U.S. lawmakers set resolution condemning China over Hong Kong rights

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WASHINGTON (Reuters) - Members of the U.S. House of Representatives introduced a bipartisan resolution on Friday condemning actions by the Chinese government and local authorities in Hong Kong that they said violated rights and freedoms in the city.

The resolution adds to growing calls in the U.S. Congress for President Joe Biden's administration to push Communist Party rulers in Beijing to respect human rights.

House lawmakers on Thursday reintroduced a bipartisan bill that would ban imports from China's Xinjiang region unless it is certified they are not produced with forced labor, and allow further sanctions against Chinese officials responsible for abuses against Uighur Muslims.

Lead sponsors of the Hong Kong resolution introduced on Friday include Representative Greg Meeks, the Democratic chairman of the House Foreign Affairs Committee, and Representative Michael McCaul, the panel's top Republican.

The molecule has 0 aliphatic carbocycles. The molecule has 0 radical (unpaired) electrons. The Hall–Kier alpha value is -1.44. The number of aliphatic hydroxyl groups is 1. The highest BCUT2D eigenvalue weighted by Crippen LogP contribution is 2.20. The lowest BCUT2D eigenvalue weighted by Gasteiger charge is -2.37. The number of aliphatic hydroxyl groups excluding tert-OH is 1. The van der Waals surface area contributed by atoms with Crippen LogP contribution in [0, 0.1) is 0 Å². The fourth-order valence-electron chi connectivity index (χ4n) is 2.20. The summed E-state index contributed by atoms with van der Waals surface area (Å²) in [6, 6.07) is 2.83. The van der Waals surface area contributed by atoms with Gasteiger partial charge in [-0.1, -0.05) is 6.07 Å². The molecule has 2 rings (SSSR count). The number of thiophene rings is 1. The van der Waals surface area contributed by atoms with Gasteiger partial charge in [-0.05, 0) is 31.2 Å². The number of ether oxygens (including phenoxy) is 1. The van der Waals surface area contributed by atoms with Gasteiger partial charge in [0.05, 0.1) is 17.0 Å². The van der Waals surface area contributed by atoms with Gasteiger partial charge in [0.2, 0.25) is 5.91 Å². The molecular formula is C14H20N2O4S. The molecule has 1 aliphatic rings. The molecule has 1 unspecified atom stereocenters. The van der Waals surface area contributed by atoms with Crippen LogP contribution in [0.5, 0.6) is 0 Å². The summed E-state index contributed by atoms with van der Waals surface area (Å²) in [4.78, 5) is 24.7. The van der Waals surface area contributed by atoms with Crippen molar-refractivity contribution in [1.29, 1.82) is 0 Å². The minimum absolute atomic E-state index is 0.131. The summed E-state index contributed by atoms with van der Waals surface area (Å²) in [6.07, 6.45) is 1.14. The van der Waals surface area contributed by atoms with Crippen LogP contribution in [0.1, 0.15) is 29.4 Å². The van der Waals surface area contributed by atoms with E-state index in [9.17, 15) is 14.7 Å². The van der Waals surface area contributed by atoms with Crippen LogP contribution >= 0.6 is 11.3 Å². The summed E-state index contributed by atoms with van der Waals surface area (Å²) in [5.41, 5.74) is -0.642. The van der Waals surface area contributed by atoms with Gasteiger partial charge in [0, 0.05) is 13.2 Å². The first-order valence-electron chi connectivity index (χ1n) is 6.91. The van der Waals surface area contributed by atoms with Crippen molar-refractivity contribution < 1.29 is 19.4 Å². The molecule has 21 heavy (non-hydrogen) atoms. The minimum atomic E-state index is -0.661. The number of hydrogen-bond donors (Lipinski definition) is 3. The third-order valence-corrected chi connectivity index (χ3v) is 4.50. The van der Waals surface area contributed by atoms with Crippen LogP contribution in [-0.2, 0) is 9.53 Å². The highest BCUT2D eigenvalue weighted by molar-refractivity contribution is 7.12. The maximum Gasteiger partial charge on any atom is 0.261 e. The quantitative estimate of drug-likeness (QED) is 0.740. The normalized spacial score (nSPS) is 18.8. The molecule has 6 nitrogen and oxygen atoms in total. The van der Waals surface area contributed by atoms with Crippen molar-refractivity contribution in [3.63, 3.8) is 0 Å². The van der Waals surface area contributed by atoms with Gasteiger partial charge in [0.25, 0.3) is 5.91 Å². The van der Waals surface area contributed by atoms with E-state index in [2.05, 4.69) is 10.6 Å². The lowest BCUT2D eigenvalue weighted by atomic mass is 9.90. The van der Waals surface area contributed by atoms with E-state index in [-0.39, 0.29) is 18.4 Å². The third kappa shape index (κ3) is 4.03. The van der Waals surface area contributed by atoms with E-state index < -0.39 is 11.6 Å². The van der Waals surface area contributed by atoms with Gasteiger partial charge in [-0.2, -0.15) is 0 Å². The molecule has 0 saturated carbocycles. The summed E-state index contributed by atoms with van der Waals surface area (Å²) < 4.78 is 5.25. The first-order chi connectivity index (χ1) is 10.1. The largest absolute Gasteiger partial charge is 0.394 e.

Critics see a sweeping national security law imposed by Beijing in June 2020 as a blunt tool to stifle dissent and curb media freedom and other liberties in the former British colony of Hong Kong, that returned to Chinese rule in 1997. The law calls for tougher media regulation and supervision.

The government says Hong Kong's rights and freedoms, guaranteed under the handover agreement, remain intact.

Since the law was introduced, many prominent pro-democracy activists and politicians have been arrested, while some songs and slogans have been banned, along with anything that may be considered political activity in schools.

The resolution introduced on Friday encourages the Biden administration to work with other countries to hold the Chinese government accountable and to push U.S. companies to be aware of the risks the Chinese national security legislation poses to U.S. security, citizens and long-term business interests.

(Reporting by Patricia Zengerle; Editing by Nick Macfie)